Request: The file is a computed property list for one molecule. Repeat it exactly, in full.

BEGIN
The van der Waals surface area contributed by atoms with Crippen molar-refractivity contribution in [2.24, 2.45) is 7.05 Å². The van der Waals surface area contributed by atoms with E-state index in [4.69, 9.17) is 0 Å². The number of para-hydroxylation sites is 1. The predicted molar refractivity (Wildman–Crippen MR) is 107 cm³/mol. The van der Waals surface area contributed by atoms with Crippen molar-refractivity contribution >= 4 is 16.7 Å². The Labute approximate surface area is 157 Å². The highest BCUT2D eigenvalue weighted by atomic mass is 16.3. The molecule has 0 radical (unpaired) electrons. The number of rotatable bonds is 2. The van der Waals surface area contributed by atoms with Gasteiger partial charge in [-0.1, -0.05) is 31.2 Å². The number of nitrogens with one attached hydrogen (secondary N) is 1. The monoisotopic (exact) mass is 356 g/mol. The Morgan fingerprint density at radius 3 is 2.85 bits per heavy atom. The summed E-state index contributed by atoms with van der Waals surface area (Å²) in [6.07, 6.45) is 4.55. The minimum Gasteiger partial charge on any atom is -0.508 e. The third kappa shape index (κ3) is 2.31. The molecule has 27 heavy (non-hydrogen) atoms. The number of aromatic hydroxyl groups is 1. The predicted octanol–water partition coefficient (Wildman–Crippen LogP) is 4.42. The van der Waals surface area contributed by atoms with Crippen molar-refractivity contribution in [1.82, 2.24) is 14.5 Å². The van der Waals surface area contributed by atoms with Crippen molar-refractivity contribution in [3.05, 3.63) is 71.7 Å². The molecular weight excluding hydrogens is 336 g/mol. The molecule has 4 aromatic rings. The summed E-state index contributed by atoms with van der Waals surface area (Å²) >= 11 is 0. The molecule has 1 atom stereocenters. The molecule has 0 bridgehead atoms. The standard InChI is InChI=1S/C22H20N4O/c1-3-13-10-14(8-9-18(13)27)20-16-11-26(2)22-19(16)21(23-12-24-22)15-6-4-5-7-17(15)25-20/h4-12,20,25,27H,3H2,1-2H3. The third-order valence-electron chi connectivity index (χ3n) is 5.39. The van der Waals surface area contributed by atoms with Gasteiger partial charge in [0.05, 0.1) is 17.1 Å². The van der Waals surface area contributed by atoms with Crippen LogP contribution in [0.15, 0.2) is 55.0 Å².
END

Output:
The van der Waals surface area contributed by atoms with Crippen molar-refractivity contribution in [2.24, 2.45) is 7.05 Å². The van der Waals surface area contributed by atoms with E-state index in [4.69, 9.17) is 0 Å². The number of para-hydroxylation sites is 1. The predicted molar refractivity (Wildman–Crippen MR) is 107 cm³/mol. The van der Waals surface area contributed by atoms with Crippen molar-refractivity contribution >= 4 is 16.7 Å². The Labute approximate surface area is 157 Å². The highest BCUT2D eigenvalue weighted by atomic mass is 16.3. The molecule has 0 radical (unpaired) electrons. The number of rotatable bonds is 2. The van der Waals surface area contributed by atoms with Gasteiger partial charge in [-0.1, -0.05) is 31.2 Å². The number of nitrogens with one attached hydrogen (secondary N) is 1. The monoisotopic (exact) mass is 356 g/mol. The Morgan fingerprint density at radius 3 is 2.85 bits per heavy atom. The summed E-state index contributed by atoms with van der Waals surface area (Å²) in [6.07, 6.45) is 4.55. The minimum Gasteiger partial charge on any atom is -0.508 e. The third kappa shape index (κ3) is 2.31. The molecule has 27 heavy (non-hydrogen) atoms. The number of aromatic hydroxyl groups is 1. The predicted octanol–water partition coefficient (Wildman–Crippen LogP) is 4.42. The van der Waals surface area contributed by atoms with Crippen molar-refractivity contribution in [1.82, 2.24) is 14.5 Å². The van der Waals surface area contributed by atoms with Crippen molar-refractivity contribution in [3.05, 3.63) is 71.7 Å². The molecular weight excluding hydrogens is 336 g/mol. The molecule has 4 aromatic rings. The summed E-state index contributed by atoms with van der Waals surface area (Å²) >= 11 is 0. The molecule has 1 atom stereocenters. The molecule has 0 bridgehead atoms. The standard InChI is InChI=1S/C22H20N4O/c1-3-13-10-14(8-9-18(13)27)20-16-11-26(2)22-19(16)21(23-12-24-22)15-6-4-5-7-17(15)25-20/h4-12,20,25,27H,3H2,1-2H3. The third-order valence-electron chi connectivity index (χ3n) is 5.39. The van der Waals surface area contributed by atoms with Gasteiger partial charge in [0.05, 0.1) is 17.1 Å². The van der Waals surface area contributed by atoms with Crippen LogP contribution in [0.15, 0.2) is 55.0 Å².